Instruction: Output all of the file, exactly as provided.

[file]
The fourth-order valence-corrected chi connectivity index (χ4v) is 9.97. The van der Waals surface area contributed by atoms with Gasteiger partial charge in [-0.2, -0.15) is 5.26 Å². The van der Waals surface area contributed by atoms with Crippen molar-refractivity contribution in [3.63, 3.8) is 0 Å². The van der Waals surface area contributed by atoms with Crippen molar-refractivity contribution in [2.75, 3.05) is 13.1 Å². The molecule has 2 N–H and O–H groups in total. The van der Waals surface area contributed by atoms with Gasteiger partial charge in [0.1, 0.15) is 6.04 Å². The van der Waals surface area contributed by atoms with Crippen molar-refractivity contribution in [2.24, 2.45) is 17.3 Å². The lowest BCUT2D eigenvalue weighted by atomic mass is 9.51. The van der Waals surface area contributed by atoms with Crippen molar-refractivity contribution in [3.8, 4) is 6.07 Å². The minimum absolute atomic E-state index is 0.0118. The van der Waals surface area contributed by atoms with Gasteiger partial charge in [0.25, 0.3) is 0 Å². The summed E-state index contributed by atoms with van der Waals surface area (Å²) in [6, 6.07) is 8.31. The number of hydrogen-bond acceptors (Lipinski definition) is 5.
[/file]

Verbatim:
The fourth-order valence-corrected chi connectivity index (χ4v) is 9.97. The van der Waals surface area contributed by atoms with Gasteiger partial charge in [-0.2, -0.15) is 5.26 Å². The van der Waals surface area contributed by atoms with Crippen molar-refractivity contribution in [3.63, 3.8) is 0 Å². The van der Waals surface area contributed by atoms with Crippen molar-refractivity contribution in [2.75, 3.05) is 13.1 Å². The molecule has 2 N–H and O–H groups in total. The van der Waals surface area contributed by atoms with Gasteiger partial charge in [0.1, 0.15) is 6.04 Å². The van der Waals surface area contributed by atoms with Crippen molar-refractivity contribution in [2.24, 2.45) is 17.3 Å². The lowest BCUT2D eigenvalue weighted by atomic mass is 9.51. The van der Waals surface area contributed by atoms with Crippen molar-refractivity contribution in [3.8, 4) is 6.07 Å². The minimum absolute atomic E-state index is 0.0118. The van der Waals surface area contributed by atoms with Gasteiger partial charge in [0.25, 0.3) is 0 Å². The summed E-state index contributed by atoms with van der Waals surface area (Å²) in [6, 6.07) is 8.31. The number of hydrogen-bond acceptors (Lipinski definition) is 5.